I am sure you would have heard of Lombardy’s Pizza in Little Italy in Manhattan. It has been serving Pizza from a coal fired oven since 1905. Legend. Like Peter Luger, cash only. Tourists from the world over make the pilgrimage, as do, obviously, American tourists. We ordered the classic Margherita and a simple salad of fresh Mozzarella and Tomato. The Salad was good. The Pizza was much like what you get in Mumbai. A medium crust with a lot of tangy heavily flavoured tomato sauce. This was not a nirvana causing pizza. It was passable, we have eaten many better. Thoroughly decent but nothing exceptional. Pizza making has advanced a lot since 1905. No complaints. This restaurant was on our list as a must do and thus was done.








A hot dog is classic Manhattan food. From street carts that sell it to Archie comics of our youth to every teenage movie, hot dogs form part of Americana. Grays Papaya is considered one of the better hot dog places. Nathans who hold the famous hot dog eating contest at Coney Island on the 4th of July and Papaya King being also highly regarded. Grays Papaya has its iconic shop at Broadway in the Upper West Side. On our way to the other legend Zabars – a grocery store – we had lunch at Grays Papaya. The best thing to order is the Recession Special which gets you a 200 ml juice [except Pineapple and Orange for which there is an extra charge] and two hot dogs for a super cheap $5.95. The hot dogs were good. I know the obvious, the hot dog itself is better than what you get in India, however the primary difference why this was so good is the ratio of bread to meat. The hot dog rolls here are quite small, thus you have, in proportion, a lot more meat. This, I believe make a much better product. Good stuff.








Katz Deli was the other Manhattan legend we ate at. Those of you who are movie buffs would remember the fake orgasm scene from the movie When Harry Met Sally – I mean the original Hollywood one with Meg Ryan not the new Bollywood knock off Jab Harry Met Sejal. That was shot in the deli. Katz is a Jewish Deli and has lines snaking out of the door during mealtimes. We went at a reasonably late 9 pm on a Sunday so we got a table. Katz is famous for its Pastrami, Corned Beef and Hot Dog. S of S&T was with us. We ordered the Pastrami on Rye with Mustard [excellent, melt in mouth, tasty meaty and delicious] Corned Beef with Sauerkraut [not as good as the outstanding Pastrami] a single Hot Dog [top notch better than Grays] a local Jewish Potato Latke [potato grated and formed into a patty and deep fried – very ordinary] and at S request a New York Egg Cream [Fizzy soda water, milk, chocolate and vanilla – much like the Coca Cola float we used to have as children]. The Pastrami was really good. For those who want to know, the difference between Pastrami & Corned beef is while that both are cured, which means they've been brined in a salt water solution with spices and seasoning, the cooking process differs after the curing. Corned beef is boiled while Pastrami is smoked. Well worth going to, but stick to the Pastrami sandwich.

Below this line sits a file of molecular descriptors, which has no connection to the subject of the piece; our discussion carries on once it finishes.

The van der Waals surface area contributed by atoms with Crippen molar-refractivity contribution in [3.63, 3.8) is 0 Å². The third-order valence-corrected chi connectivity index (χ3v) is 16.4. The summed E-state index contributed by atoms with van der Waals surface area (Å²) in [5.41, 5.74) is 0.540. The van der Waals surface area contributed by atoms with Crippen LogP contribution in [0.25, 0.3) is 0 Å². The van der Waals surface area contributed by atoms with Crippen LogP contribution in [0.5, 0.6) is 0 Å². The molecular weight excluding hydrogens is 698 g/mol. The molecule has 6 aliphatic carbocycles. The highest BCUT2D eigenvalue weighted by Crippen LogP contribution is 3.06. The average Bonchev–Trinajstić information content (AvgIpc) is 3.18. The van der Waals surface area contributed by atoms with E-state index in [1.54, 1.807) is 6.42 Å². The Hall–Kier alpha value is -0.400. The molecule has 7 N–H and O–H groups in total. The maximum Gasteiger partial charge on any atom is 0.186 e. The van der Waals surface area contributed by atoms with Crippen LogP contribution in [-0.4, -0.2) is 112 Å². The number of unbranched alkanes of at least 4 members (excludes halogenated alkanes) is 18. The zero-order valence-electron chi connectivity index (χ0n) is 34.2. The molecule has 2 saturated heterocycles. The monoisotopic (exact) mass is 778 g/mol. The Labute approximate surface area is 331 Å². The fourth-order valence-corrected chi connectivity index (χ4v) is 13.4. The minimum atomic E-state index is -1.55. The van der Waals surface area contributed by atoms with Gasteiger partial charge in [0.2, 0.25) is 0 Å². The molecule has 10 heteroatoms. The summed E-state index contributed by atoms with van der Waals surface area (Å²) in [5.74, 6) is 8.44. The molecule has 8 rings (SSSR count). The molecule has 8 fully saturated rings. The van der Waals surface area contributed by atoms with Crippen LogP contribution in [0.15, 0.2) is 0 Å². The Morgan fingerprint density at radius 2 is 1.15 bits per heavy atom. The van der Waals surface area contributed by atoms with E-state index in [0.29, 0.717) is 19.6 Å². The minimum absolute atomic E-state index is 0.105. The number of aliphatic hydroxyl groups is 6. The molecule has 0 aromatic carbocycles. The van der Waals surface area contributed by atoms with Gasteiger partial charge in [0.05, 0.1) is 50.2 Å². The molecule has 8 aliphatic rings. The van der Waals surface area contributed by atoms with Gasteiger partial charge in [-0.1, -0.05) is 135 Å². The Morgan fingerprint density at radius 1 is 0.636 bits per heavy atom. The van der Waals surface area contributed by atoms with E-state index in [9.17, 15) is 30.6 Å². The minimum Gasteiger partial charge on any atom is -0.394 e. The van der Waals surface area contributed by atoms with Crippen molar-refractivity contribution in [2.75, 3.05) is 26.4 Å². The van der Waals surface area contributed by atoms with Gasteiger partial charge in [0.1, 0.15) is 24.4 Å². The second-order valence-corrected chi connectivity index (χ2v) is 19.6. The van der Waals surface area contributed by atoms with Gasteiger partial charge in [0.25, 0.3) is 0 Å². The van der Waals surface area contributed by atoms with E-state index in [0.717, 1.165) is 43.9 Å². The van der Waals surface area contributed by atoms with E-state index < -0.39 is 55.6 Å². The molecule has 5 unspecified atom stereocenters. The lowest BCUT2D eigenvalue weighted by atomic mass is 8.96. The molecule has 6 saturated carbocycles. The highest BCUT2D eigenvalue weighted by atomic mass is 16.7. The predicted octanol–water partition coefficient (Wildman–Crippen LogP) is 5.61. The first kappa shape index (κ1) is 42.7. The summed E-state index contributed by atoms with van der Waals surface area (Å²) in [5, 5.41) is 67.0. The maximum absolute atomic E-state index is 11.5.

Potato Latke with Sour Cream 

The brilliant Pastrami Sandwich


The Corned Beef Sandwich 



Bagels. All American, but, more than that, all New York. The legendary place to have Bagels is Russ & Daughters. For a variety of reasons we went to Ess A Bagel, highly rated though not legendary. A single bagel is large, too large for HRH the Queen & me to have one each. So we split a classic, Bagel & Lox that is a Bagel with cream cheese, tomato, lettuce, hold the onion, and Smoked Salmon. It was nice, but frankly did not float my boat. HRH The Queen, loved the Bagels. She thought they were among the best she has eaten. 





A paragraph of the other Jewish delicacy - Matzo Ball Soup. You must have heard of the phrase, chicken soup for the soul. This was exactly that. It actually tasted Golden. It was like no chicken soup I have ever eaten. You must have this with a Pastrami Sandwich.



And Cheesecake. New York Cheesecake is world famous and enjoyed all over the world. Without getting caught up in details, a New York Cheesecake uses only Cream Cheese as its ingredient. In other versions, all considered inferior and/or healthy, add Ricotta, Mascarpone, Sour Cream and, in India, Paneer. A true New York Cheesecake is very rich and dense. Of course you get several flavoured versions too but the classic is unflavoured. We had three, all highly rated by critics. The first was at Rocco Pasticceria. The second was at Peter Luger. The Peter Luger Cheesecake is bought out by them from S&S Cheesecake a well-known bakery. The unquestioned star of the Cheesecakes, was the one from Juniors. This was heads and shoulders above the other two. Lighter creamier and simply better. If you are to have a New York Cheesecake do have it at Juniors. Excellent. Have a look at the three photos. See the differences. Also note that there are varying degrees of collapse in each of the versions.


The Cheesecake at Juniors 




Cheesecake at Peter Luger 


Cheesecake at Rocco Pasticceria 


So folks, that is a longish post on our quest to eat classic New York food. All of it was enjoyable.